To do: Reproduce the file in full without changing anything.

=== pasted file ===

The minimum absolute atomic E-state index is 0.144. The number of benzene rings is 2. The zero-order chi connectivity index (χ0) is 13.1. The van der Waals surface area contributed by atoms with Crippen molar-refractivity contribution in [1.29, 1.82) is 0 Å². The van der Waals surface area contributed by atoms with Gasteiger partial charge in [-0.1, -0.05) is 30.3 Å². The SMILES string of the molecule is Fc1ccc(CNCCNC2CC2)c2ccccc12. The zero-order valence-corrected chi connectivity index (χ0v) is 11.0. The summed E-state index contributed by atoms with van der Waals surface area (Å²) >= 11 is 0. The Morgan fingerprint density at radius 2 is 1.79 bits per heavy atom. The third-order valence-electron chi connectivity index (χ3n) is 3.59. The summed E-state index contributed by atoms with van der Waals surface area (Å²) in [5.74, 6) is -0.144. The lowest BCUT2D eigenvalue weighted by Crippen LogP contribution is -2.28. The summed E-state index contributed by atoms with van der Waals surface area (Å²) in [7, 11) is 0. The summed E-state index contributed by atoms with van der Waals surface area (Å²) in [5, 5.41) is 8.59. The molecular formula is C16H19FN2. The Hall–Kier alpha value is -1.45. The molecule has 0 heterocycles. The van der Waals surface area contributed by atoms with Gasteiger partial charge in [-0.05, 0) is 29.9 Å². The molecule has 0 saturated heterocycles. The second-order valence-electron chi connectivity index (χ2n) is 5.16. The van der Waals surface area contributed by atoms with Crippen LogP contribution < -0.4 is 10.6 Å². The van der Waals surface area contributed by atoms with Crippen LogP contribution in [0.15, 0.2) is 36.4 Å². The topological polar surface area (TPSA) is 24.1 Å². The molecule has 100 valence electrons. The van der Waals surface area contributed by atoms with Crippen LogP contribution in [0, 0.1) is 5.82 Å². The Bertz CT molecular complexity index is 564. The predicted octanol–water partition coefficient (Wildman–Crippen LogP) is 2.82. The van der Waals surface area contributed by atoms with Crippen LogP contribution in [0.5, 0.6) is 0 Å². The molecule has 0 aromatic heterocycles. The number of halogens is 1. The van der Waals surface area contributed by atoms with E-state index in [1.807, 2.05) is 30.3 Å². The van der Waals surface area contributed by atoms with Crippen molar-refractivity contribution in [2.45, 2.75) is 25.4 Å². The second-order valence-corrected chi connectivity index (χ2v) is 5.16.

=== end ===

The minimum absolute atomic E-state index is 0.144. The number of benzene rings is 2. The zero-order chi connectivity index (χ0) is 13.1. The van der Waals surface area contributed by atoms with Crippen molar-refractivity contribution in [1.29, 1.82) is 0 Å². The van der Waals surface area contributed by atoms with Gasteiger partial charge in [-0.1, -0.05) is 30.3 Å². The SMILES string of the molecule is Fc1ccc(CNCCNC2CC2)c2ccccc12. The zero-order valence-corrected chi connectivity index (χ0v) is 11.0. The summed E-state index contributed by atoms with van der Waals surface area (Å²) >= 11 is 0. The Morgan fingerprint density at radius 2 is 1.79 bits per heavy atom. The third-order valence-electron chi connectivity index (χ3n) is 3.59. The summed E-state index contributed by atoms with van der Waals surface area (Å²) in [5.74, 6) is -0.144. The lowest BCUT2D eigenvalue weighted by Crippen LogP contribution is -2.28. The summed E-state index contributed by atoms with van der Waals surface area (Å²) in [7, 11) is 0. The summed E-state index contributed by atoms with van der Waals surface area (Å²) in [5, 5.41) is 8.59. The molecular formula is C16H19FN2. The Hall–Kier alpha value is -1.45. The molecule has 0 heterocycles. The van der Waals surface area contributed by atoms with Gasteiger partial charge in [-0.05, 0) is 29.9 Å². The molecule has 0 saturated heterocycles. The second-order valence-electron chi connectivity index (χ2n) is 5.16. The van der Waals surface area contributed by atoms with Crippen LogP contribution < -0.4 is 10.6 Å². The van der Waals surface area contributed by atoms with Crippen LogP contribution in [0.15, 0.2) is 36.4 Å². The topological polar surface area (TPSA) is 24.1 Å². The molecule has 100 valence electrons. The van der Waals surface area contributed by atoms with Crippen LogP contribution in [0, 0.1) is 5.82 Å². The Bertz CT molecular complexity index is 564. The predicted octanol–water partition coefficient (Wildman–Crippen LogP) is 2.82. The van der Waals surface area contributed by atoms with Crippen LogP contribution in [0.5, 0.6) is 0 Å². The molecule has 0 aromatic heterocycles. The number of halogens is 1. The van der Waals surface area contributed by atoms with E-state index in [1.807, 2.05) is 30.3 Å². The van der Waals surface area contributed by atoms with Crippen molar-refractivity contribution in [2.45, 2.75) is 25.4 Å². The second-order valence-corrected chi connectivity index (χ2v) is 5.16.